I've actually been on the other side of this, more frequently than I care to admit. Although my issues stemmed from depression due to a combination of suckily-borked body chemistry and some horrible stuff that made me not realise how deep I was sinking, the end result is the same: you feel worthless, like no one could ever want to be with you except out of some misguided loyalty that made them feel too bad about leaving you to do what they really want and just walk out.
It's not easy to fight that, for either of ye. Definitely reassure him that you're there because you want to be, but don't be offended if he doesn't completely trust that. If he's decided he's "unlovable" or at least not worthy of your love specifically, there will always (until the situation rights itself) be that wee voice telling him you don't mean it, you're just too good a person to want to hurt him...which, ironically, makes it seem all the harder to 'impose' yourself on someone that good and caring and nice.
Don't want to make it seem all doom and gloom, but chances are there's not a lot you can do to fix it until he is able to and makes the decision to help himself. Try and remind him, not just that you love and care about him, but that he is, in his own right, a good person who has a lot to offer. Encourage him in little things that make him happy. Obviously the job thing is a major issue, and not one that's easily sorted - and trying to help 'fix' him in that respect too much will just make him feel like he's so far beyond help that it's not worth it - but if he has hobbies or interests, make an effort to get him to follow them. Keeping busy is the best way to avoid wallowing in your own pool of self-pity, and while he's entitled to feel blue about a horrid situation, there's a difference between letting yourself mourn lost oppertunities and drowning in the pool of despair. Maybe he could take a night class, related to his field of work or just something he has always been interested in learning more about but never had the time: right now, it shouldn't seem like he's stuck, but that he has time and space to pursue whatever his dreams may be. If he likes football or something, look into local groups he could join for that (exercise is an amazing way to get the endorphins flowing, gives you goals to meet and makes you feel like you've achieved something, as well as getting him out there meeting people who will like him without feeling obligued to, which helps re-enforce what you're trying to tell him). don't be afraid to push a bit, as he'll likely say "what's the point?", just don't cross over into nagging territory, or it'll come back to the idea of trying to 'fix' him because he's not good enough as he is. A fine line to tread, but it's worth it if you want to help him. And definitely show as much of an interest in it as you can muster, rather than seeing it as a way of pushing him out the door: tag along to a game he's playing, or ask him about his studies, or try and include yourself in some way to reassure him that you're interested in this new direction he's taking.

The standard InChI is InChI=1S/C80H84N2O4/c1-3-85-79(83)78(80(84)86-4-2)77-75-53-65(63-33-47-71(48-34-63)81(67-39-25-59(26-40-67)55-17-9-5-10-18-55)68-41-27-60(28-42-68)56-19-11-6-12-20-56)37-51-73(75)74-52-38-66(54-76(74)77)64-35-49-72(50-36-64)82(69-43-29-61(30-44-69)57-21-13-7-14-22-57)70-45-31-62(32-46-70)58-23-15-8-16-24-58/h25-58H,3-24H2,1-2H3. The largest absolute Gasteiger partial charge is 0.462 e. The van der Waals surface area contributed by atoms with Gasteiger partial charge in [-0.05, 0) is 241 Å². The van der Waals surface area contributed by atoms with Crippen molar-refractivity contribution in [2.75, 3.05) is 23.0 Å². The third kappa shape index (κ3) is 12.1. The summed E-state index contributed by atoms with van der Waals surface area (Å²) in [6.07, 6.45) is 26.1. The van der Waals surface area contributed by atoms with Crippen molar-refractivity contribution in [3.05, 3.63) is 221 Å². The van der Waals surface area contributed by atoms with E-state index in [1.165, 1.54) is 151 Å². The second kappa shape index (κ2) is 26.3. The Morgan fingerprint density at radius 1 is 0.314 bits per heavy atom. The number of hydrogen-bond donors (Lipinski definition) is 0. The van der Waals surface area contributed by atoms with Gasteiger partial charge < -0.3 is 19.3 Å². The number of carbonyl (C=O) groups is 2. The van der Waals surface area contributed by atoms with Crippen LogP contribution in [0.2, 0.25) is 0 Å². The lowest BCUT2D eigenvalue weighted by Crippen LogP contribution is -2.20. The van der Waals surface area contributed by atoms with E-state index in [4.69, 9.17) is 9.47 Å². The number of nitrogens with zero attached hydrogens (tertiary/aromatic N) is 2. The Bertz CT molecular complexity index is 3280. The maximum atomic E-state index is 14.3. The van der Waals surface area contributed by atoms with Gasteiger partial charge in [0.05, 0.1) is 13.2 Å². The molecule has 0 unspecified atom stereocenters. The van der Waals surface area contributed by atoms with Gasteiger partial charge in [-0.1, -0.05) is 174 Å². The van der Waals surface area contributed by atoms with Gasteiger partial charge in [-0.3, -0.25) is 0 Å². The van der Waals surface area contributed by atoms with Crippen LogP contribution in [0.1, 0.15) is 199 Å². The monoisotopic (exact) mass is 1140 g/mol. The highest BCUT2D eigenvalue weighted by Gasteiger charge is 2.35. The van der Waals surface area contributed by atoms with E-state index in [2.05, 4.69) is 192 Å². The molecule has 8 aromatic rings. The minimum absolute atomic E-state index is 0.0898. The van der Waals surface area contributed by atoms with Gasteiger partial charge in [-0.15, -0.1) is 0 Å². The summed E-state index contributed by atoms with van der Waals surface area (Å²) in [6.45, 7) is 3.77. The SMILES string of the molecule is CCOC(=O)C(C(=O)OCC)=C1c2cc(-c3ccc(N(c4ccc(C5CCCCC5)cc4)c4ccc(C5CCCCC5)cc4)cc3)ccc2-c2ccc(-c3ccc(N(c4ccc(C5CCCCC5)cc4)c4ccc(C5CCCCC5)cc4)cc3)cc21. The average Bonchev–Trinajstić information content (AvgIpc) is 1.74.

Really, it boils down to keeping him active and busy and feeling like he's achieveing something more than sitting on his arse hoping the phone will ring (whether or not that's what he's doing). It'll take time, but as long as you're in it for the long haul, you can do it, and he'll feel the effort you're putting in and realise if someone as awesome as you are can be bothered about making him feel better about himself, then there must be something lovable in him.